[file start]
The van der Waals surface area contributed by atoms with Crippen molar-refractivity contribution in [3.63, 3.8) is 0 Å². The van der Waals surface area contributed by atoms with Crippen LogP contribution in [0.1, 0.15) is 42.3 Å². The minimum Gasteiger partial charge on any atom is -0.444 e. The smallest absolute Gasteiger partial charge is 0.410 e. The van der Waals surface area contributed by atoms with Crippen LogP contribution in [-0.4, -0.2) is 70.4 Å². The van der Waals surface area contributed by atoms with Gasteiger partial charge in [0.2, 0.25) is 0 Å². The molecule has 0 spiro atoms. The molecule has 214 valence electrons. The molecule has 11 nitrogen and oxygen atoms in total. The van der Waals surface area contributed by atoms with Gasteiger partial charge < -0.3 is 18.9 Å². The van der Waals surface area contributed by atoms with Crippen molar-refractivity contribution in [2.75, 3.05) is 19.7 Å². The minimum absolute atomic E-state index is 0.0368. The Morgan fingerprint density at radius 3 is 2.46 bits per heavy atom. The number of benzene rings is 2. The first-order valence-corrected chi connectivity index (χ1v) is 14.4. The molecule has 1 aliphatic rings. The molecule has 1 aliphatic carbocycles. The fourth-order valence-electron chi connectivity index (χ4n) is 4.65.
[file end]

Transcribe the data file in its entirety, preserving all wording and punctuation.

The van der Waals surface area contributed by atoms with Crippen molar-refractivity contribution in [3.63, 3.8) is 0 Å². The van der Waals surface area contributed by atoms with Crippen LogP contribution in [0.1, 0.15) is 42.3 Å². The minimum Gasteiger partial charge on any atom is -0.444 e. The smallest absolute Gasteiger partial charge is 0.410 e. The van der Waals surface area contributed by atoms with Crippen LogP contribution in [-0.4, -0.2) is 70.4 Å². The van der Waals surface area contributed by atoms with Gasteiger partial charge in [0.2, 0.25) is 0 Å². The molecule has 0 spiro atoms. The molecule has 214 valence electrons. The molecule has 11 nitrogen and oxygen atoms in total. The van der Waals surface area contributed by atoms with Gasteiger partial charge < -0.3 is 18.9 Å². The van der Waals surface area contributed by atoms with Crippen molar-refractivity contribution in [2.75, 3.05) is 19.7 Å². The minimum absolute atomic E-state index is 0.0368. The Morgan fingerprint density at radius 3 is 2.46 bits per heavy atom. The number of benzene rings is 2. The first-order valence-corrected chi connectivity index (χ1v) is 14.4. The molecule has 1 aliphatic rings. The molecule has 1 aliphatic carbocycles. The fourth-order valence-electron chi connectivity index (χ4n) is 4.65.